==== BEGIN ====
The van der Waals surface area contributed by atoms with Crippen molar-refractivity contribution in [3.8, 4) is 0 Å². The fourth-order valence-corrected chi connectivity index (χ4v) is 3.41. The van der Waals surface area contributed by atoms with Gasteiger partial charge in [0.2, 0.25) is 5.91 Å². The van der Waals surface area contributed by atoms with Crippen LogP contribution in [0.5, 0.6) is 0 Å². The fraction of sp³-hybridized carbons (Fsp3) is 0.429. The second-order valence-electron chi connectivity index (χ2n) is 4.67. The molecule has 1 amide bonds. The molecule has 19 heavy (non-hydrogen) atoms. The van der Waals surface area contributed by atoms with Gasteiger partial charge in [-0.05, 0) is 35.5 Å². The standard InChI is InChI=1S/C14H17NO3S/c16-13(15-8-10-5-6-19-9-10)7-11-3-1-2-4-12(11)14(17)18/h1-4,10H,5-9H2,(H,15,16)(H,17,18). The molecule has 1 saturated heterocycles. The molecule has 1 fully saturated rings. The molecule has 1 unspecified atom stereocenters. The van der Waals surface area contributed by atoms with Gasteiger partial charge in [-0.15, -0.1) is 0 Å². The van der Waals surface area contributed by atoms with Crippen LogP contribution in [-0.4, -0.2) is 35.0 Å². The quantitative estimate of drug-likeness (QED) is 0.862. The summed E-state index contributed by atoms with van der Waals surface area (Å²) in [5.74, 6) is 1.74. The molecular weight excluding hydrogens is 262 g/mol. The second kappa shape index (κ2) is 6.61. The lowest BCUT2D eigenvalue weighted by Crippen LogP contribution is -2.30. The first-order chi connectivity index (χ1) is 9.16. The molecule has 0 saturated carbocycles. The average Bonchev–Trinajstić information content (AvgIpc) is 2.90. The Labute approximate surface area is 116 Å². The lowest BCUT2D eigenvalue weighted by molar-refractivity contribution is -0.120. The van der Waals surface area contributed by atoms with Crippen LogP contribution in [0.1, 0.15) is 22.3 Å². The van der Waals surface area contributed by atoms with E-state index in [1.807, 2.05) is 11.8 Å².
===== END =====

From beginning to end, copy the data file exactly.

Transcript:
The van der Waals surface area contributed by atoms with Crippen molar-refractivity contribution in [3.8, 4) is 0 Å². The fourth-order valence-corrected chi connectivity index (χ4v) is 3.41. The van der Waals surface area contributed by atoms with Gasteiger partial charge in [0.2, 0.25) is 5.91 Å². The van der Waals surface area contributed by atoms with Crippen LogP contribution in [0.5, 0.6) is 0 Å². The fraction of sp³-hybridized carbons (Fsp3) is 0.429. The second-order valence-electron chi connectivity index (χ2n) is 4.67. The molecule has 1 amide bonds. The molecule has 19 heavy (non-hydrogen) atoms. The van der Waals surface area contributed by atoms with Gasteiger partial charge in [-0.05, 0) is 35.5 Å². The standard InChI is InChI=1S/C14H17NO3S/c16-13(15-8-10-5-6-19-9-10)7-11-3-1-2-4-12(11)14(17)18/h1-4,10H,5-9H2,(H,15,16)(H,17,18). The molecule has 1 saturated heterocycles. The molecule has 1 fully saturated rings. The molecule has 1 unspecified atom stereocenters. The van der Waals surface area contributed by atoms with Gasteiger partial charge in [-0.15, -0.1) is 0 Å². The van der Waals surface area contributed by atoms with Crippen LogP contribution in [-0.4, -0.2) is 35.0 Å². The quantitative estimate of drug-likeness (QED) is 0.862. The summed E-state index contributed by atoms with van der Waals surface area (Å²) in [5.74, 6) is 1.74. The molecular weight excluding hydrogens is 262 g/mol. The second kappa shape index (κ2) is 6.61. The lowest BCUT2D eigenvalue weighted by Crippen LogP contribution is -2.30. The first-order chi connectivity index (χ1) is 9.16. The molecule has 0 saturated carbocycles. The average Bonchev–Trinajstić information content (AvgIpc) is 2.90. The Labute approximate surface area is 116 Å². The lowest BCUT2D eigenvalue weighted by molar-refractivity contribution is -0.120. The van der Waals surface area contributed by atoms with Crippen LogP contribution in [0.1, 0.15) is 22.3 Å². The van der Waals surface area contributed by atoms with E-state index in [1.807, 2.05) is 11.8 Å².